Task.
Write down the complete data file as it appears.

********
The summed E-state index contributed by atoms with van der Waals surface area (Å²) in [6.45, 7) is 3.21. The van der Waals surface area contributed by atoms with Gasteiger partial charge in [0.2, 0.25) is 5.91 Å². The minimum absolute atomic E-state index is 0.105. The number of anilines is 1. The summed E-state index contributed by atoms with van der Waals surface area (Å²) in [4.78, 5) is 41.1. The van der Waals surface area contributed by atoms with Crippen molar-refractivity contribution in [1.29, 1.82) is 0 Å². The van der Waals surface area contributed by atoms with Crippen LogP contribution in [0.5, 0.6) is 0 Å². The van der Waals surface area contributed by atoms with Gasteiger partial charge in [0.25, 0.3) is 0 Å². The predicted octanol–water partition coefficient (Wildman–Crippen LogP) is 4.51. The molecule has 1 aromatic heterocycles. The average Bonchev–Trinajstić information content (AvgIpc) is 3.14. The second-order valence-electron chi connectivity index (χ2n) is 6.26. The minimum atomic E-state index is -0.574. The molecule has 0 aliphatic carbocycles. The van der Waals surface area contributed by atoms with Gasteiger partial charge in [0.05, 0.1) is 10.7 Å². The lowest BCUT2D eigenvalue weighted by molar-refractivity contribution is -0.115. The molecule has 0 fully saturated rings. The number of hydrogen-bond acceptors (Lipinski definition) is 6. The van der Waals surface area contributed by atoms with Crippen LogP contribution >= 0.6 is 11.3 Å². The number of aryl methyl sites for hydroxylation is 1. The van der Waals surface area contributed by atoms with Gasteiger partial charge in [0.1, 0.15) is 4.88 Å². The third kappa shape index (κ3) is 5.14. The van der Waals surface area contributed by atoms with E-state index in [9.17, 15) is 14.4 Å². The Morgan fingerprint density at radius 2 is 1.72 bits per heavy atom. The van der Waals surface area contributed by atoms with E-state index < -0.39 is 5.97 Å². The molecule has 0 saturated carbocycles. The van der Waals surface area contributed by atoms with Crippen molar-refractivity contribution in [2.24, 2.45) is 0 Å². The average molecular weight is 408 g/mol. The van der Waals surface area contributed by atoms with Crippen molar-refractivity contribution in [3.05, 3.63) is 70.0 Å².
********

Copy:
The summed E-state index contributed by atoms with van der Waals surface area (Å²) in [6.45, 7) is 3.21. The van der Waals surface area contributed by atoms with Gasteiger partial charge in [0.2, 0.25) is 5.91 Å². The minimum absolute atomic E-state index is 0.105. The number of anilines is 1. The summed E-state index contributed by atoms with van der Waals surface area (Å²) in [4.78, 5) is 41.1. The van der Waals surface area contributed by atoms with Crippen molar-refractivity contribution in [1.29, 1.82) is 0 Å². The van der Waals surface area contributed by atoms with Crippen LogP contribution in [0.5, 0.6) is 0 Å². The van der Waals surface area contributed by atoms with Gasteiger partial charge in [0.25, 0.3) is 0 Å². The predicted octanol–water partition coefficient (Wildman–Crippen LogP) is 4.51. The molecule has 1 aromatic heterocycles. The average Bonchev–Trinajstić information content (AvgIpc) is 3.14. The second-order valence-electron chi connectivity index (χ2n) is 6.26. The minimum atomic E-state index is -0.574. The molecule has 0 aliphatic carbocycles. The van der Waals surface area contributed by atoms with Gasteiger partial charge in [0.05, 0.1) is 10.7 Å². The lowest BCUT2D eigenvalue weighted by molar-refractivity contribution is -0.115. The molecule has 0 fully saturated rings. The number of hydrogen-bond acceptors (Lipinski definition) is 6. The van der Waals surface area contributed by atoms with Crippen LogP contribution >= 0.6 is 11.3 Å². The number of aryl methyl sites for hydroxylation is 1. The van der Waals surface area contributed by atoms with Gasteiger partial charge in [0.1, 0.15) is 4.88 Å². The third kappa shape index (κ3) is 5.14. The van der Waals surface area contributed by atoms with E-state index in [9.17, 15) is 14.4 Å². The Morgan fingerprint density at radius 2 is 1.72 bits per heavy atom. The van der Waals surface area contributed by atoms with E-state index < -0.39 is 5.97 Å². The molecule has 0 saturated carbocycles. The van der Waals surface area contributed by atoms with Crippen molar-refractivity contribution in [2.24, 2.45) is 0 Å². The average molecular weight is 408 g/mol. The van der Waals surface area contributed by atoms with Crippen molar-refractivity contribution in [3.05, 3.63) is 70.0 Å².